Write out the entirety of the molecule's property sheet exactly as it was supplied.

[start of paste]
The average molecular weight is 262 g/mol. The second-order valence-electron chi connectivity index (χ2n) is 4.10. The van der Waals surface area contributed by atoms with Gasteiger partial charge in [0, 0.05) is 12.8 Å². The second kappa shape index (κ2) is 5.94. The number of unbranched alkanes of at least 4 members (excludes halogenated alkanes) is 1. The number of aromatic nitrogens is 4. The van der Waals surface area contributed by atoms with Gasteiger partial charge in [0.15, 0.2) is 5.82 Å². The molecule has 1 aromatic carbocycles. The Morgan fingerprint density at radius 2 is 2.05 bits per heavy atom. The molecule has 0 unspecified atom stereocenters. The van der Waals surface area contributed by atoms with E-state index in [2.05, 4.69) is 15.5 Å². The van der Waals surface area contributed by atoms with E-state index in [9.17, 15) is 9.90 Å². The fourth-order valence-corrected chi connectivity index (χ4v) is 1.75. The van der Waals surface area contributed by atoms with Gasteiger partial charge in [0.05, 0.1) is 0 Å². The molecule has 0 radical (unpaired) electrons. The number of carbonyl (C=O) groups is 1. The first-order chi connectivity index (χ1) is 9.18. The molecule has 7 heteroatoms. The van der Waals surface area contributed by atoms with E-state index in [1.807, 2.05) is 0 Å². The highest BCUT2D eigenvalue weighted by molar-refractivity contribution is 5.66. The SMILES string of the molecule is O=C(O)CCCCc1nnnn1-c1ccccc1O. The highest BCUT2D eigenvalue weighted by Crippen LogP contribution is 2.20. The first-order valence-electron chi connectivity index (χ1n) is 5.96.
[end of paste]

The average molecular weight is 262 g/mol. The second-order valence-electron chi connectivity index (χ2n) is 4.10. The van der Waals surface area contributed by atoms with Gasteiger partial charge in [0, 0.05) is 12.8 Å². The second kappa shape index (κ2) is 5.94. The number of unbranched alkanes of at least 4 members (excludes halogenated alkanes) is 1. The number of aromatic nitrogens is 4. The van der Waals surface area contributed by atoms with Gasteiger partial charge in [0.15, 0.2) is 5.82 Å². The molecule has 1 aromatic carbocycles. The Morgan fingerprint density at radius 2 is 2.05 bits per heavy atom. The molecule has 0 unspecified atom stereocenters. The van der Waals surface area contributed by atoms with E-state index in [2.05, 4.69) is 15.5 Å². The van der Waals surface area contributed by atoms with E-state index in [9.17, 15) is 9.90 Å². The fourth-order valence-corrected chi connectivity index (χ4v) is 1.75. The van der Waals surface area contributed by atoms with Gasteiger partial charge in [0.05, 0.1) is 0 Å². The molecule has 0 radical (unpaired) electrons. The number of carbonyl (C=O) groups is 1. The first-order chi connectivity index (χ1) is 9.18. The molecule has 7 heteroatoms. The van der Waals surface area contributed by atoms with E-state index in [1.807, 2.05) is 0 Å². The highest BCUT2D eigenvalue weighted by molar-refractivity contribution is 5.66. The SMILES string of the molecule is O=C(O)CCCCc1nnnn1-c1ccccc1O. The highest BCUT2D eigenvalue weighted by Crippen LogP contribution is 2.20. The first-order valence-electron chi connectivity index (χ1n) is 5.96.